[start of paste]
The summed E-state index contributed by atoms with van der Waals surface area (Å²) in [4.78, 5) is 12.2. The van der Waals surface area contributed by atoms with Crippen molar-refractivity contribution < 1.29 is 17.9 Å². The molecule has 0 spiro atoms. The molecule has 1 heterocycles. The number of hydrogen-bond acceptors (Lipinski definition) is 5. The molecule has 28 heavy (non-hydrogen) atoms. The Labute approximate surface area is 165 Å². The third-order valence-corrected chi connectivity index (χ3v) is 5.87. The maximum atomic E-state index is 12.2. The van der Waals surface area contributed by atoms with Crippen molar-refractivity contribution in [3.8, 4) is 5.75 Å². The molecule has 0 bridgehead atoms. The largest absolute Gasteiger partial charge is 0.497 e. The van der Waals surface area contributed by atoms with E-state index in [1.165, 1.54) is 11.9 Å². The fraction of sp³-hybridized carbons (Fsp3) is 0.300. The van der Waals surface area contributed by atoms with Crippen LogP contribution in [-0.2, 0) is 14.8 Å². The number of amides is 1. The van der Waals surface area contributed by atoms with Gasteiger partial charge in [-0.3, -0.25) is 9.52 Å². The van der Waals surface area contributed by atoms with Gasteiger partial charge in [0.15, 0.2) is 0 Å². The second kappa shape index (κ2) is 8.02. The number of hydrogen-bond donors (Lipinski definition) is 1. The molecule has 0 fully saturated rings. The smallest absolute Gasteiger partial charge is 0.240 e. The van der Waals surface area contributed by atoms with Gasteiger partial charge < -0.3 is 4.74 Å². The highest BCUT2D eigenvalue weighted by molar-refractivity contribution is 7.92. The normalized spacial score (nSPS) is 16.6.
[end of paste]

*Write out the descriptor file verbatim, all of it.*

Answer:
The summed E-state index contributed by atoms with van der Waals surface area (Å²) in [4.78, 5) is 12.2. The van der Waals surface area contributed by atoms with Crippen molar-refractivity contribution < 1.29 is 17.9 Å². The molecule has 0 spiro atoms. The molecule has 1 heterocycles. The number of hydrogen-bond acceptors (Lipinski definition) is 5. The molecule has 28 heavy (non-hydrogen) atoms. The Labute approximate surface area is 165 Å². The third-order valence-corrected chi connectivity index (χ3v) is 5.87. The maximum atomic E-state index is 12.2. The van der Waals surface area contributed by atoms with Crippen molar-refractivity contribution in [3.8, 4) is 5.75 Å². The molecule has 0 bridgehead atoms. The largest absolute Gasteiger partial charge is 0.497 e. The van der Waals surface area contributed by atoms with E-state index in [1.165, 1.54) is 11.9 Å². The fraction of sp³-hybridized carbons (Fsp3) is 0.300. The van der Waals surface area contributed by atoms with Crippen LogP contribution in [-0.2, 0) is 14.8 Å². The number of amides is 1. The van der Waals surface area contributed by atoms with Gasteiger partial charge in [-0.3, -0.25) is 9.52 Å². The van der Waals surface area contributed by atoms with Gasteiger partial charge in [0.15, 0.2) is 0 Å². The second kappa shape index (κ2) is 8.02. The number of hydrogen-bond donors (Lipinski definition) is 1. The molecule has 0 fully saturated rings. The smallest absolute Gasteiger partial charge is 0.240 e. The van der Waals surface area contributed by atoms with Gasteiger partial charge < -0.3 is 4.74 Å². The highest BCUT2D eigenvalue weighted by molar-refractivity contribution is 7.92. The normalized spacial score (nSPS) is 16.6.